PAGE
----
Note: Downloading and copying to shared memory may require extensive waits due to the large file sizes. These downloads and copies may be monitored with:

    ls -hlt ./gxdb  
    ls -hlt ${SHM_LOC}/gxdb

    Note: If you are running this program on a dedicated machine such as a cloud VM, you may not require a backup of the database stored on disk. To skip making a local copy, simply omit the --gx-db-disk parameter.
    Note: There is an option to provide a manifest file which lists the paths to multiple fasta files using the option --fasta <filename>.mft

  8. Inspect the output file:

    head -n 5 gx_out/fcsgenome_test.6973.taxonomy.rpt

    Output content should match the example output found in the GitHub repository:

  9. Apply run_fcsgenome.py to additional genomes you wish to screen. Once you have finished screening, you may remove the database from shared memory:

    rm -rf "${SHM_LOC}/"

Usage Examples

You can run FCS-GX on an assembly by providing the FASTA file and a tax-id. Tax-id for an organism can be retrieved from the NCBI Taxonomy website.

python3 ./run_fcsgenome.py --fasta ./GCA_000006565.2_TGA4_genomic.fna.gz --out-dir ./gx_out/ --gx-db "${SHM_LOC}/gxdb/all" --gx-db-disk ./gxdb --split-fasta --tax-id 508771 

You may check if the complete database is downloaded successfully to ${SHM_LOC}/gxdb:

ls "${SHM_LOC}/gxdb"

A successful FCS-GX run will print the parameters of the run, sequence masking progress, and a contamination summary report:

fasta:                    /sample-volume/GCA_000006565.2_TGA4_genomic.fna.gz
tax-id:                   508771
blast-div:                'apicomplexans'
gx-div:                   'alveolates'
split-fasta:              True
output:                   /output-volume/GCA_000006565.2_TGA4_genomic.508771.taxonomy.rpt
Collected masking stats:  0.0631311 Gbp; 2.52918s; 24.9611 Mbp/s. Baseline: 1.13985

Processed 2511 queries, 65.5212Mbp in 7.62548s. (8.5924Mbp/s)
Read 508397 lines, kept 485569 lines, tossed 22828 lines
primary-divs: {'alveolates'} (99%)
well-represented divs: {'alveolates', 'nematodes', 'prok|high GC Gram+', 'primates'}
Aggregate coverage: 100%

Contamination summary:
#div                        count  len
TOTAL                       314    225952 
-----                       -----  -----
primates                    239    146361 
nematodes                   34     55025  
prok|high GC Gram+          37     20087  
rodents                     1      1460   
mammals                     1      1437   
prok|CFB group bacteria     1      1047   
ascomycetes                 1      535    

The output directory will contain the following files:

  • < base>.taxonomy.rpt
  • < base>.fcs_genome_report.txt

Please review the < base>.fcs_genome_report.txt output first. For more details on the < base>.taxonomy.rpt, please review the Taxonomy Report Output documentation.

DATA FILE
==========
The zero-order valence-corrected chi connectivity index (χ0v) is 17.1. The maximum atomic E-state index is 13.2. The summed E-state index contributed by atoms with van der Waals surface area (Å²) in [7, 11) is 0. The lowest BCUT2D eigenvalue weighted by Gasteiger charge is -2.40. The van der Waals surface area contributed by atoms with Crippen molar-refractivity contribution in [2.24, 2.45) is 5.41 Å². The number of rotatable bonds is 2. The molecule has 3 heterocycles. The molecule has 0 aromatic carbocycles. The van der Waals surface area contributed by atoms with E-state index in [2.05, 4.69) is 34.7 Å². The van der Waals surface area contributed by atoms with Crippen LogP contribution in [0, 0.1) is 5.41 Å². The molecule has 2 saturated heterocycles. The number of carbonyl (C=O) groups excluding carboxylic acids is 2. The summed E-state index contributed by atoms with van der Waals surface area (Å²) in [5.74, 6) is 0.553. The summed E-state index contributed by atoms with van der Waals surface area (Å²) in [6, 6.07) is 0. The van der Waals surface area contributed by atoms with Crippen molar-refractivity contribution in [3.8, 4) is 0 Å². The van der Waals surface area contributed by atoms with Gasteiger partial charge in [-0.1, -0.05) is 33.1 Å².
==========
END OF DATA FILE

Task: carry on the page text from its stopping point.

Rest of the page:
This section discusses the FCS-GX report output, several output examples, and how to interpret these outputs.

FCS-GX Report Output

A final report of recommended actions from FCS-GX is provided in the file < basename of fasta file>.< tax-id provided>.fcs_genome_report.txt.

The following table illustrates column numbers (first column) with corresponding column headers (second column):

1:      seq_id        AABL01002868.1 
2:      start_pos     1 
3:      end_pos       3228 
4:      length        3228 
5:      action        EXCLUDE 
6:      div           prok|g-proteobacteria 
7:      agg_cont_cov  100 
8:      top_tax_name  Methylococcus capsulatus str. Bath 
  • Column 1: A seq-id (sequence ID) for a whole sequence, as found in the input FASTA.
  • Columns 2 and 3: Start and end coordinates for the identified contamination. If only a portion of the sequence is identified as contaminant, these values indicate the range that should be removed.
  • Column 4: Length of the entire sequence in Column 1. Only a portion may be identified as contaminant, according to the start_pos and end_pos columns.
  • Column 5: The recommended action. Action values are as follows:
    • EXCLUDE: Remove the entire sequence.
    • TRIM: Remove the sequence at the beginning or end of the sequence. GenBank generally requires that sequences do not start or end with Ns, so the recommended course of action is to trim off contaminant sequences.
    • FIX: If a contaminant range is found in the middle of a sequence, it should either be hardmasked (converted to Ns) or split into two new sequences if it suggests misassembly.
    • REVIEW: Some cases are suggestive of contamination, but should be examined further before taking action.
  • Column 6: The taxonomic division assigned to the contaminant sequence by FCS-GX.
  • Column 7: The percentage alignment coverage for the contaminant in the range indicated by the start_pos and end_pos columns. If the range is composed of multiple contigs separated by gaps, these gaps are ignored for computing coverage. Low coverage values often indicate contamination with novel organisms (e.g., novel genera of bacteria). FCS-GX is tuned for high specificity, even in cases of low reported coverage values. See Known Issues for more details.
  • Column 8: The taxonomic name of the top contaminant organism identified by FCS-GX; the actual contaminant may be from a related species.

Example Outputs

The output below demonstrates some examples from the fcs_genome_report.txt output:

#seq_id      start_pos   end_pos   length   action    div               agg_cont_cov   top_tax_name 

DS028646.1   1           43771     43771    EXCLUDE   prok|firmicutes   97             Paenibacillus yonginensis 

DS028170.1   1           5917      932874   TRIM      prok|firmicutes   17             Paenibacillus yonginensis 

DS028172.1   288312      304838    924226   FIX       prok|firmicutes   16             Paenibacillus physcomitrellae 

Interpreting Outputs

The following steps will help you parse/interpret the fcs_genome_report.txt output:

Retrieve accessions marked as EXCLUDE: